6.     Jump a ditch 8 ft. 6 inches across, landing on both feet.

7.     Scale a 6 ft. high wall. Respirator to be short slung.

8.     Scale a vertical height of 2 ft. with the aid of a rope. Traverse a 20 ft. span of horizontal rope, and come down with the aid of a rope.

9.     Swim 20 yds. The respirator will not be carried. Boots to be attached to the rifle or to be slung round the neck.

10. Swim 60 yds. In fresh water or 100yds. In salt water in clothing without equipment or boots, then remain afloat out of depth for a period of two minutes.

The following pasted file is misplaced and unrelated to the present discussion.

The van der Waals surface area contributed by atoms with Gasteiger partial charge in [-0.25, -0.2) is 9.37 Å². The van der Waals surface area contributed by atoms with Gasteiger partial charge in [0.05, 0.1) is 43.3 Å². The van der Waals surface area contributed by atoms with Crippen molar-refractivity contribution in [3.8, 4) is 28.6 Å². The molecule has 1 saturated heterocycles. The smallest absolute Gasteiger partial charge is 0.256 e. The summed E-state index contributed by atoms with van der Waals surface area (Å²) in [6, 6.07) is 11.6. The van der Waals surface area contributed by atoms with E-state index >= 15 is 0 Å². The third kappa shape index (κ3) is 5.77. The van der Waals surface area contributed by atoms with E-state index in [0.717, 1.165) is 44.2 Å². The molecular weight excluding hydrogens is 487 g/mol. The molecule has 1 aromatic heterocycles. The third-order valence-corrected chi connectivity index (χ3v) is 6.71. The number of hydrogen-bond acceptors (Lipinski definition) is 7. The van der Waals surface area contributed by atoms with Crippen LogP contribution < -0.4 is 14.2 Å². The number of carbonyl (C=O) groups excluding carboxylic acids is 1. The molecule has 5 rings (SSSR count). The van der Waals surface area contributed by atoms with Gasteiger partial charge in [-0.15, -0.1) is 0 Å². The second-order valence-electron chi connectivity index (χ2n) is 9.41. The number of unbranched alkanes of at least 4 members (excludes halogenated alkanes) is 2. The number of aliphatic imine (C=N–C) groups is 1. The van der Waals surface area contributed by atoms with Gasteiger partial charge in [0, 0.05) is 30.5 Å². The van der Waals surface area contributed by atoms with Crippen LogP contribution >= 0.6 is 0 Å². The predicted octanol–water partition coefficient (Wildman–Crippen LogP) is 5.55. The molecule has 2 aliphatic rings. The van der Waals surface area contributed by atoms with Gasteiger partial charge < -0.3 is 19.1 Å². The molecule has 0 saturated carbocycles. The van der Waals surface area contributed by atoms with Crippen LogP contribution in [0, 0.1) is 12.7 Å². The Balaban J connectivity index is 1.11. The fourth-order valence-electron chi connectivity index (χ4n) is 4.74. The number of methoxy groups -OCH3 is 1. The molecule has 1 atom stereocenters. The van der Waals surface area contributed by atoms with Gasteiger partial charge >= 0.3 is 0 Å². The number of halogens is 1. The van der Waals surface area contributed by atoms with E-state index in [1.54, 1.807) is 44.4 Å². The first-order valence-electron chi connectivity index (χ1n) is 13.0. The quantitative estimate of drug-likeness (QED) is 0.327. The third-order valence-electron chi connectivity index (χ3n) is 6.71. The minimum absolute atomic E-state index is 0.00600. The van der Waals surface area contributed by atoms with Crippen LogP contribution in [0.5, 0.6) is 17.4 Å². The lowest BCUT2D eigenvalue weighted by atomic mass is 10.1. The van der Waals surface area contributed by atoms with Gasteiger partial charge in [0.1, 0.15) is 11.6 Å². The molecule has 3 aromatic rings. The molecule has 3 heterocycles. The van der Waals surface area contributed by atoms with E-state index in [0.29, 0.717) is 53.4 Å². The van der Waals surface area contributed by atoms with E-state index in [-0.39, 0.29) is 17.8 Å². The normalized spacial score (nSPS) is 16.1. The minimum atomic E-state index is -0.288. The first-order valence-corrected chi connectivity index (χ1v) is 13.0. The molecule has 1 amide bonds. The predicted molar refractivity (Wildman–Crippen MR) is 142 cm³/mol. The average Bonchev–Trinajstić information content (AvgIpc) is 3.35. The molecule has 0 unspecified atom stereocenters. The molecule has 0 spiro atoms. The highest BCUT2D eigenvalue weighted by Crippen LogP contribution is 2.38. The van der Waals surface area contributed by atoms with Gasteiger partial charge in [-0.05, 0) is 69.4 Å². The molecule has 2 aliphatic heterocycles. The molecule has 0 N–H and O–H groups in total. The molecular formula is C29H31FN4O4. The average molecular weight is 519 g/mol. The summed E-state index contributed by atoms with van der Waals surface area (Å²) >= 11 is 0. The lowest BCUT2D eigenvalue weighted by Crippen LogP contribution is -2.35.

(Note:…Static units who are unable to leave their sites may be unable to carry out all the above tests. In these circumstances the basic P.T. tests will be found to be suitable substitutes.)

The Senior Subaltern


Posted by regimentalrogue at 12:01 AM EST
Updated: Tuesday, 17 February 2015 12:04 AM EST
Monday, 16 February 2015
Helicopter Assault
Topic: The Field of Battle

Helicopter Assault

A Rumor of War, Philip Caputo, 1977

Nothing matters except the final, critical instant when he leaps out into the violent catharsis he both seeks and dreads.